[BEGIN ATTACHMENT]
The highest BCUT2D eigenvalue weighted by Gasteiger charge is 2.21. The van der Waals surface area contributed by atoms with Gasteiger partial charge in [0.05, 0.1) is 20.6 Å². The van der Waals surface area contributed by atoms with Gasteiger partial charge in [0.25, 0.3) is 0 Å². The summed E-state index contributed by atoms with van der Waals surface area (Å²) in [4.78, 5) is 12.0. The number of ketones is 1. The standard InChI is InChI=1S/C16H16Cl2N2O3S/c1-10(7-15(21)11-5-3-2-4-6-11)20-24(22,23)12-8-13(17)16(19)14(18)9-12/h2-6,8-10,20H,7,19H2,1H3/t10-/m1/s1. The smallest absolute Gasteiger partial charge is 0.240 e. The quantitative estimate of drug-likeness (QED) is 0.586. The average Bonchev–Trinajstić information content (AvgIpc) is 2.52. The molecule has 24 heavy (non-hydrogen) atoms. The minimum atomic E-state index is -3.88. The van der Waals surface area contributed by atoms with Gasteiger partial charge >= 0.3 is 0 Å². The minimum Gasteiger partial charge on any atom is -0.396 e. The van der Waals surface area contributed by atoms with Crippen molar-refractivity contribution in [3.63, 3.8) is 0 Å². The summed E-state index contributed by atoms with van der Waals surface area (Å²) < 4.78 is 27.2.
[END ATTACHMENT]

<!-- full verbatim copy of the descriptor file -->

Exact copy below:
The highest BCUT2D eigenvalue weighted by Gasteiger charge is 2.21. The van der Waals surface area contributed by atoms with Gasteiger partial charge in [0.05, 0.1) is 20.6 Å². The van der Waals surface area contributed by atoms with Gasteiger partial charge in [0.25, 0.3) is 0 Å². The summed E-state index contributed by atoms with van der Waals surface area (Å²) in [4.78, 5) is 12.0. The number of ketones is 1. The standard InChI is InChI=1S/C16H16Cl2N2O3S/c1-10(7-15(21)11-5-3-2-4-6-11)20-24(22,23)12-8-13(17)16(19)14(18)9-12/h2-6,8-10,20H,7,19H2,1H3/t10-/m1/s1. The smallest absolute Gasteiger partial charge is 0.240 e. The quantitative estimate of drug-likeness (QED) is 0.586. The average Bonchev–Trinajstić information content (AvgIpc) is 2.52. The molecule has 24 heavy (non-hydrogen) atoms. The minimum atomic E-state index is -3.88. The van der Waals surface area contributed by atoms with Gasteiger partial charge >= 0.3 is 0 Å². The minimum Gasteiger partial charge on any atom is -0.396 e. The van der Waals surface area contributed by atoms with Crippen molar-refractivity contribution in [3.63, 3.8) is 0 Å². The summed E-state index contributed by atoms with van der Waals surface area (Å²) < 4.78 is 27.2.